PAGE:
Mr. Lawes, in thanking the company for the handsome gifts, referred to the insufficiency of the old laboratory, adding that it was the 'only place he had for the purpose, except the bed-room in his house, which he had hitherto used. Mr. Lawes then adverted to the neglect of the study of chemistry in our schools and universities. He then took a rapid view of the progress of agricultural chemistry: characterising Sir Humphry Davy's book as productive of scarcely any improvement in the practice of the day ; and tracing the most important results to the publication of Baron Liebig's work in 1840. Mr. Lawes then drew a comparison between the respective benefits of science to manufactures and agriculture, in which he showed the disadvantageous position of the latter; and, in conclusion, Mr. Lawes spoke in high terms of the valuable services of Dr. Gilbert.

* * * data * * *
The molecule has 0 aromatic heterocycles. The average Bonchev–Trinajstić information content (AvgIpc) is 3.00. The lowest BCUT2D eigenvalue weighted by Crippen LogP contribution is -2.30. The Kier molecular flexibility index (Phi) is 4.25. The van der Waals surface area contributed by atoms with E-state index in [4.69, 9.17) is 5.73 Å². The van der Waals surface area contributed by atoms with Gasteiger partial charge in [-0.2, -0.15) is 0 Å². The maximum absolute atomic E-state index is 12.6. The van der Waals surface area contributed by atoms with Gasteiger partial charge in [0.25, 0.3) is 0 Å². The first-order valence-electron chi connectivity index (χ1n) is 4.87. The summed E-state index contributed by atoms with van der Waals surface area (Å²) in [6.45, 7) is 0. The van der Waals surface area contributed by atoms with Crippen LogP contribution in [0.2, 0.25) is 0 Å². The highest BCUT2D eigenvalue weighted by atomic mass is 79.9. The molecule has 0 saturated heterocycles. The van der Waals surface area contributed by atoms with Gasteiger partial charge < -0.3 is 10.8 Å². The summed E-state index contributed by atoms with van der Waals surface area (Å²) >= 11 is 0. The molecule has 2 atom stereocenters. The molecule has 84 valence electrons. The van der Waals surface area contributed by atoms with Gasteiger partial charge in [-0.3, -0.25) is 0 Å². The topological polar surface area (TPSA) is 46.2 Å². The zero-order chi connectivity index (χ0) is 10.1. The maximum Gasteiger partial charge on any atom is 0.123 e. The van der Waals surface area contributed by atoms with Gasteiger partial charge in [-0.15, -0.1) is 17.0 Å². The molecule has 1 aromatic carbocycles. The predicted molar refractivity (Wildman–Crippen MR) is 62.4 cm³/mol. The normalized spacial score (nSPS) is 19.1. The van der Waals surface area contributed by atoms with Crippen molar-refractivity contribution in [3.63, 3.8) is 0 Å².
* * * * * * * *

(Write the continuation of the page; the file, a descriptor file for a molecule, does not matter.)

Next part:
Several toasts were drunk, including "the Science and Practice of Agriculture "—proposed by the Rev. Mr. Huxtable, and replied to by Dr. Gilbert, who explained at some length, the mode of operation pursued by Mr. Lawes in the experiments which he conducted. He also referred to the importance to agriculturists of accurate and careful scientific experiments, as a means of placing the practice of agriculture on a foundation of fixed principles. Mr. F. Woodward, from Worcester, in proposing the health of the Acting Committee, stated that he had profited to the extent of some hundreds of pounds, and had no doubt that many agriculturists had profited to the extent of some thousands, by the experiments of Mr. Lawes. The party broke up at seven o'clock.

We should add, that the festival was kept as a rural holiday in the village of Harpenden ; a triumphal arch was erected in honour of Mr. Lawes; and after the dinner an ode, composed by a lady of the village, was sung by Mr. Fielding.